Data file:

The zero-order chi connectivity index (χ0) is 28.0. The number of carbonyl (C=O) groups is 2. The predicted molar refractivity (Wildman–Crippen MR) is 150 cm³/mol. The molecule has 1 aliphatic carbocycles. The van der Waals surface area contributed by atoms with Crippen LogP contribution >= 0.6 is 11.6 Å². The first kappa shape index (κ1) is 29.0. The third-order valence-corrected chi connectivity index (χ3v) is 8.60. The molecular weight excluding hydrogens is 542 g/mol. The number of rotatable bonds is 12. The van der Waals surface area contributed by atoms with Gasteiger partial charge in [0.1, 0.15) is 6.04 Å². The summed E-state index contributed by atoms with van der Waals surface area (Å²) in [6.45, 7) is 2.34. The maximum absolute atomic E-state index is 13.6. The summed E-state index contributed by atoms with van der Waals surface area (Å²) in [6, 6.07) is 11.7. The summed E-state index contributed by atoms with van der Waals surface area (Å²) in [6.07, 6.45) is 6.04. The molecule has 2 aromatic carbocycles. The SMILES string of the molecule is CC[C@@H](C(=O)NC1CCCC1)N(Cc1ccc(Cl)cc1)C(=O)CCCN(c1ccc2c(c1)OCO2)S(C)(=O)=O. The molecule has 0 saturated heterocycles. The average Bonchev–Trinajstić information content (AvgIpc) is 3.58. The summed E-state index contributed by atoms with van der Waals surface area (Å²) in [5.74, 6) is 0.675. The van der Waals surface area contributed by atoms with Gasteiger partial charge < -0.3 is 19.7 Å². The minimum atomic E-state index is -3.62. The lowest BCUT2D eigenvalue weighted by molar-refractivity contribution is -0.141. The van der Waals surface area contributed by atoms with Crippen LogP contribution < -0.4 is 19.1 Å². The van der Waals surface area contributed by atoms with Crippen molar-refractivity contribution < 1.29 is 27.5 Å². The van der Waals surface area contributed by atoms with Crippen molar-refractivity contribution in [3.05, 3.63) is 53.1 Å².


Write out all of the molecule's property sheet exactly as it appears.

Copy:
The zero-order chi connectivity index (χ0) is 28.0. The number of carbonyl (C=O) groups is 2. The predicted molar refractivity (Wildman–Crippen MR) is 150 cm³/mol. The molecule has 1 aliphatic carbocycles. The van der Waals surface area contributed by atoms with Crippen LogP contribution >= 0.6 is 11.6 Å². The first kappa shape index (κ1) is 29.0. The third-order valence-corrected chi connectivity index (χ3v) is 8.60. The molecular weight excluding hydrogens is 542 g/mol. The number of rotatable bonds is 12. The van der Waals surface area contributed by atoms with Gasteiger partial charge in [0.1, 0.15) is 6.04 Å². The summed E-state index contributed by atoms with van der Waals surface area (Å²) in [6.45, 7) is 2.34. The maximum absolute atomic E-state index is 13.6. The summed E-state index contributed by atoms with van der Waals surface area (Å²) in [6, 6.07) is 11.7. The summed E-state index contributed by atoms with van der Waals surface area (Å²) in [6.07, 6.45) is 6.04. The molecule has 2 aromatic carbocycles. The SMILES string of the molecule is CC[C@@H](C(=O)NC1CCCC1)N(Cc1ccc(Cl)cc1)C(=O)CCCN(c1ccc2c(c1)OCO2)S(C)(=O)=O. The molecule has 0 saturated heterocycles. The average Bonchev–Trinajstić information content (AvgIpc) is 3.58. The summed E-state index contributed by atoms with van der Waals surface area (Å²) in [5.74, 6) is 0.675. The van der Waals surface area contributed by atoms with Gasteiger partial charge < -0.3 is 19.7 Å². The minimum atomic E-state index is -3.62. The lowest BCUT2D eigenvalue weighted by molar-refractivity contribution is -0.141. The van der Waals surface area contributed by atoms with Crippen LogP contribution < -0.4 is 19.1 Å². The van der Waals surface area contributed by atoms with Crippen molar-refractivity contribution < 1.29 is 27.5 Å². The van der Waals surface area contributed by atoms with Crippen molar-refractivity contribution in [3.05, 3.63) is 53.1 Å².